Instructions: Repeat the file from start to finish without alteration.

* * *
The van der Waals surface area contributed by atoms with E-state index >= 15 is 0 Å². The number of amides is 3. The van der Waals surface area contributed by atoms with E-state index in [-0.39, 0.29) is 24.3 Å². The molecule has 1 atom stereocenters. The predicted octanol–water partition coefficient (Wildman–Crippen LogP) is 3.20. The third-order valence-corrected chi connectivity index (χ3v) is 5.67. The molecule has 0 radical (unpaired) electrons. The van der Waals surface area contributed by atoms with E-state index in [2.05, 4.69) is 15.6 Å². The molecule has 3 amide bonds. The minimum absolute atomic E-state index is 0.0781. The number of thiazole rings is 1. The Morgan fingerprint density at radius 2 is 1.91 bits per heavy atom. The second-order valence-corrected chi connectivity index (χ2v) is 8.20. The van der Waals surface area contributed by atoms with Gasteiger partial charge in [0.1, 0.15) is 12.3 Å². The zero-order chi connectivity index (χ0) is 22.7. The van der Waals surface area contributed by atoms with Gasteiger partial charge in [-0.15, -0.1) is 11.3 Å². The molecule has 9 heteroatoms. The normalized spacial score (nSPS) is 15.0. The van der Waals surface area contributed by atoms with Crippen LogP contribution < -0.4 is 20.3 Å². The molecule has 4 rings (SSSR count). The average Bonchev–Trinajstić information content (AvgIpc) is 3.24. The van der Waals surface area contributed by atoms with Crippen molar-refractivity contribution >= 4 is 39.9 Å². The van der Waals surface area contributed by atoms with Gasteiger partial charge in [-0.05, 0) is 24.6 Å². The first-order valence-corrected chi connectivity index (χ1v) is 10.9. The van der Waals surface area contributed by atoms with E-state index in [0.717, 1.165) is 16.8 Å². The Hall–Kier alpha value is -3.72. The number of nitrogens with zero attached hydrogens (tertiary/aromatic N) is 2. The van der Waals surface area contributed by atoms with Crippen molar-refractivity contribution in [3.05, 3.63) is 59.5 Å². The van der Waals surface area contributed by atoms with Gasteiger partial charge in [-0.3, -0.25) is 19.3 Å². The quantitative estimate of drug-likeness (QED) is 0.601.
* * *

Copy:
The van der Waals surface area contributed by atoms with E-state index >= 15 is 0 Å². The number of amides is 3. The van der Waals surface area contributed by atoms with E-state index in [-0.39, 0.29) is 24.3 Å². The molecule has 1 atom stereocenters. The predicted octanol–water partition coefficient (Wildman–Crippen LogP) is 3.20. The third-order valence-corrected chi connectivity index (χ3v) is 5.67. The molecule has 0 radical (unpaired) electrons. The van der Waals surface area contributed by atoms with E-state index in [2.05, 4.69) is 15.6 Å². The molecule has 3 amide bonds. The minimum absolute atomic E-state index is 0.0781. The number of thiazole rings is 1. The Morgan fingerprint density at radius 2 is 1.91 bits per heavy atom. The second-order valence-corrected chi connectivity index (χ2v) is 8.20. The van der Waals surface area contributed by atoms with Gasteiger partial charge in [0.1, 0.15) is 12.3 Å². The zero-order chi connectivity index (χ0) is 22.7. The van der Waals surface area contributed by atoms with Gasteiger partial charge in [-0.15, -0.1) is 11.3 Å². The molecule has 9 heteroatoms. The normalized spacial score (nSPS) is 15.0. The van der Waals surface area contributed by atoms with Crippen LogP contribution < -0.4 is 20.3 Å². The molecule has 4 rings (SSSR count). The average Bonchev–Trinajstić information content (AvgIpc) is 3.24. The van der Waals surface area contributed by atoms with Crippen molar-refractivity contribution >= 4 is 39.9 Å². The van der Waals surface area contributed by atoms with Gasteiger partial charge in [-0.05, 0) is 24.6 Å². The first-order valence-corrected chi connectivity index (χ1v) is 10.9. The van der Waals surface area contributed by atoms with E-state index in [0.717, 1.165) is 16.8 Å². The Hall–Kier alpha value is -3.72. The number of nitrogens with zero attached hydrogens (tertiary/aromatic N) is 2. The van der Waals surface area contributed by atoms with Crippen molar-refractivity contribution in [3.05, 3.63) is 59.5 Å². The van der Waals surface area contributed by atoms with Gasteiger partial charge in [-0.3, -0.25) is 19.3 Å². The quantitative estimate of drug-likeness (QED) is 0.601.